Long term investors buy company shares after careful study of the company’s fundamentals ie it’s current profitability levels,the business the company is engaged in and it’s future,the growth prospects of the company,the management of the company etc. Such investors are not overly bothered by whether the share prices or indeed the declared profits fall. Unless it’s with a big margin.

These two investors meet at the stock exchange and buy shares raising the demand for such shares and hence the price shoot up.

I really, really don’t think I need to explain to you what safaricom is and it’s prospects and fundamentals. If you find a better company than safaricom currently in Kenya then I must have missed it…

The million shilling question is, why has it’s share prices ever since it’s IPO always remained abnormally low?  My hypothesis is that the company or it’s affiliates  are deliberately suppressing the share prices.

Can it do it?  How? Easy: The shares issued during the infamous IPO  were so many so the company or it’s affiliates allocated themselves a big chunk. Whenever there’s a risk of demand shooting up, especially when they declare their usual abnormal annual  profits, they sell some shares to keep the demand for the shares low. They also make sure that they declare very very low dividends to make the shares even less attractive: 20 cents per share! Nkt!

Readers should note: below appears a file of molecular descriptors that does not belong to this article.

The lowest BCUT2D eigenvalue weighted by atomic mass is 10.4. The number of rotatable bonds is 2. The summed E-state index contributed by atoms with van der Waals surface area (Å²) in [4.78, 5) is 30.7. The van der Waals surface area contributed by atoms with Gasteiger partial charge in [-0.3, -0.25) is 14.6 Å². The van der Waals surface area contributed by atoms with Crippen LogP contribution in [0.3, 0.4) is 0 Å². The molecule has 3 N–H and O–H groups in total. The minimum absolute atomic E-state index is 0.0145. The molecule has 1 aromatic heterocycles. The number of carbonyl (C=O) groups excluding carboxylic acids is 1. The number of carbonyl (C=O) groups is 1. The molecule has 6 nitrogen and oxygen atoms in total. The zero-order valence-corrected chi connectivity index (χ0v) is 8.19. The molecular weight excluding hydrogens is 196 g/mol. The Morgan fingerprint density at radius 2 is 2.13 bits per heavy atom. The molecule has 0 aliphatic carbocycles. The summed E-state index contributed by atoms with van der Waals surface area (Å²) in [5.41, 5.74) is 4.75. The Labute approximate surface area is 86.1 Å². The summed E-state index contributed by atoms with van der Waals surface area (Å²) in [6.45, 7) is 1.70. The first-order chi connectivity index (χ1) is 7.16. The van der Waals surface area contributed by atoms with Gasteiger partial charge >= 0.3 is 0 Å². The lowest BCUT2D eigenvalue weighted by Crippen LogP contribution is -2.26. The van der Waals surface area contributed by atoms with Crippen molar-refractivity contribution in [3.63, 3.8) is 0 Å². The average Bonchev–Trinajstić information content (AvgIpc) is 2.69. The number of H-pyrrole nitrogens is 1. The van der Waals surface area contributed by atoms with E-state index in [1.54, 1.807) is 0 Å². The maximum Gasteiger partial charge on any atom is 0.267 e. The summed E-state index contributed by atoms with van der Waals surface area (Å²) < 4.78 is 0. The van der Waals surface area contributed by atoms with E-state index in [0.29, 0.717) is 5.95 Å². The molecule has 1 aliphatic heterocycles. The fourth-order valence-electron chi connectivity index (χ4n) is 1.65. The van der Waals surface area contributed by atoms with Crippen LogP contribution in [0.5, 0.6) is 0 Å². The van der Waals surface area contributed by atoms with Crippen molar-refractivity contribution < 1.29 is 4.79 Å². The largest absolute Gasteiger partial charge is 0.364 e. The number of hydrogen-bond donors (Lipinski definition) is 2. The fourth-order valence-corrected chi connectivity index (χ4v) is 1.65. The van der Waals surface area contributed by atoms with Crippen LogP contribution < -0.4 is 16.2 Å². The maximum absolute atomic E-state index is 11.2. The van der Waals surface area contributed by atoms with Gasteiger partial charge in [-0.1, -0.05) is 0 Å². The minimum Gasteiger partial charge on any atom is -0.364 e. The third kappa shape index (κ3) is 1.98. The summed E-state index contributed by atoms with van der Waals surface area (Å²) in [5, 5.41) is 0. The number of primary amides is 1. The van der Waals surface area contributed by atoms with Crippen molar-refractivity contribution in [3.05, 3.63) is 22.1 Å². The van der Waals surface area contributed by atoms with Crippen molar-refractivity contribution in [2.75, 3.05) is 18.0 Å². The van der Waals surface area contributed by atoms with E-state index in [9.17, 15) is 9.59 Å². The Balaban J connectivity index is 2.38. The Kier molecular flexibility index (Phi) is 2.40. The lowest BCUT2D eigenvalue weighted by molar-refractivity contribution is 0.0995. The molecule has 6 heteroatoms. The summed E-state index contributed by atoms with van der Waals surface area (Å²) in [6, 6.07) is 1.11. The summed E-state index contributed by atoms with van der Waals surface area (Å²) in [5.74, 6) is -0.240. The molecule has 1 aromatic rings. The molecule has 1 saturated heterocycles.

Why: it’s usually a nightmare,and an unnecessary risk dealing with short-term IPO (hype) investors as they may cause a run on the shares by selling them enmasse eg after   taking some malicious rumours seriously.

The point? if the share prices  are kept very low, these “hype” investors will get tired of holding on to  the “useless” shares and sell them off. The serious long-term investors will then gobble them up, and the Serious business of making serious money will begin…    

          

Maybe,just maybe women shouldn’t vote…

August 2, 2012

If women didn’t vote,the quality of the men elected would change little if any. In other words presence of women votes seem to add little QUALITY in the electoral process, and an overwhelming QUANTITY given that they constitute over 50% of registered voters!

Women fought for and gained full suffrage rights: the suffrage rights some women so take for granted  were not handed to them on a silver platter!

The question that always does rounds in my head is: what was in the first woman-suffragist’s mind when she decided that women needed to have the right to vote? Was it to merely exercise their right to vote (assuming “the right to vote” risked being obese due to lack of exercises), or was it so that they could elect better men ( with the complaints over poor political leadership, they’ll then have utterly  failed), or was it to help men elect bad or inept men leaders?

Unfortunately, women gained their suffrage rights in a patriarchal society where leader mainly connotes strength, and strength implies man, therefore, leader means man. This I can “understand” and sympathize with. However, a century plus since then we should be having a society which should have moved beyond the gender of the person to the quality of the leader.